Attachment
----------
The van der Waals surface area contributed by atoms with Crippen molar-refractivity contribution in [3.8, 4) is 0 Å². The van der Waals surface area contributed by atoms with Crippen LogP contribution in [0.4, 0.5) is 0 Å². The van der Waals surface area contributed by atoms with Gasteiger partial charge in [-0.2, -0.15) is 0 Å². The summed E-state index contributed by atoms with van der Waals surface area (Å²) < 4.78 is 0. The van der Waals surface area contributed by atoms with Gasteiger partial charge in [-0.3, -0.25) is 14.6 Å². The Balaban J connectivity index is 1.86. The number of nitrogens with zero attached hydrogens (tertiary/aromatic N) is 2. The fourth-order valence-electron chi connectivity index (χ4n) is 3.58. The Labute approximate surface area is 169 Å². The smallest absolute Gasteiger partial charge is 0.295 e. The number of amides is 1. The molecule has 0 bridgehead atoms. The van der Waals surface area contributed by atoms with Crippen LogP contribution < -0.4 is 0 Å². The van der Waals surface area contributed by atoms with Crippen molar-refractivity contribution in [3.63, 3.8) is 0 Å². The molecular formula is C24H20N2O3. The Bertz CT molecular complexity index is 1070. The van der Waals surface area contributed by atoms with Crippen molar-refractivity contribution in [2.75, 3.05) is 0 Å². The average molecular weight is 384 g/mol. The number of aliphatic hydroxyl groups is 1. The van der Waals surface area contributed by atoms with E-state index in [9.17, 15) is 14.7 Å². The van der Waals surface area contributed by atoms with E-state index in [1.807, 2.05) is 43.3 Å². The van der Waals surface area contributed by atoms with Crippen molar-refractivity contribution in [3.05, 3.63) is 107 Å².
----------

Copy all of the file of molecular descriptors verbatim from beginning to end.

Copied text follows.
The van der Waals surface area contributed by atoms with Crippen molar-refractivity contribution in [3.8, 4) is 0 Å². The van der Waals surface area contributed by atoms with Crippen LogP contribution in [0.4, 0.5) is 0 Å². The van der Waals surface area contributed by atoms with Gasteiger partial charge in [-0.2, -0.15) is 0 Å². The summed E-state index contributed by atoms with van der Waals surface area (Å²) < 4.78 is 0. The van der Waals surface area contributed by atoms with Gasteiger partial charge in [-0.3, -0.25) is 14.6 Å². The Balaban J connectivity index is 1.86. The number of nitrogens with zero attached hydrogens (tertiary/aromatic N) is 2. The fourth-order valence-electron chi connectivity index (χ4n) is 3.58. The Labute approximate surface area is 169 Å². The smallest absolute Gasteiger partial charge is 0.295 e. The number of amides is 1. The molecule has 0 bridgehead atoms. The van der Waals surface area contributed by atoms with Crippen LogP contribution < -0.4 is 0 Å². The van der Waals surface area contributed by atoms with Crippen molar-refractivity contribution in [3.63, 3.8) is 0 Å². The molecular formula is C24H20N2O3. The Bertz CT molecular complexity index is 1070. The van der Waals surface area contributed by atoms with Crippen molar-refractivity contribution in [2.75, 3.05) is 0 Å². The average molecular weight is 384 g/mol. The number of aliphatic hydroxyl groups is 1. The van der Waals surface area contributed by atoms with E-state index in [9.17, 15) is 14.7 Å². The van der Waals surface area contributed by atoms with E-state index in [1.807, 2.05) is 43.3 Å². The van der Waals surface area contributed by atoms with Crippen molar-refractivity contribution in [3.05, 3.63) is 107 Å².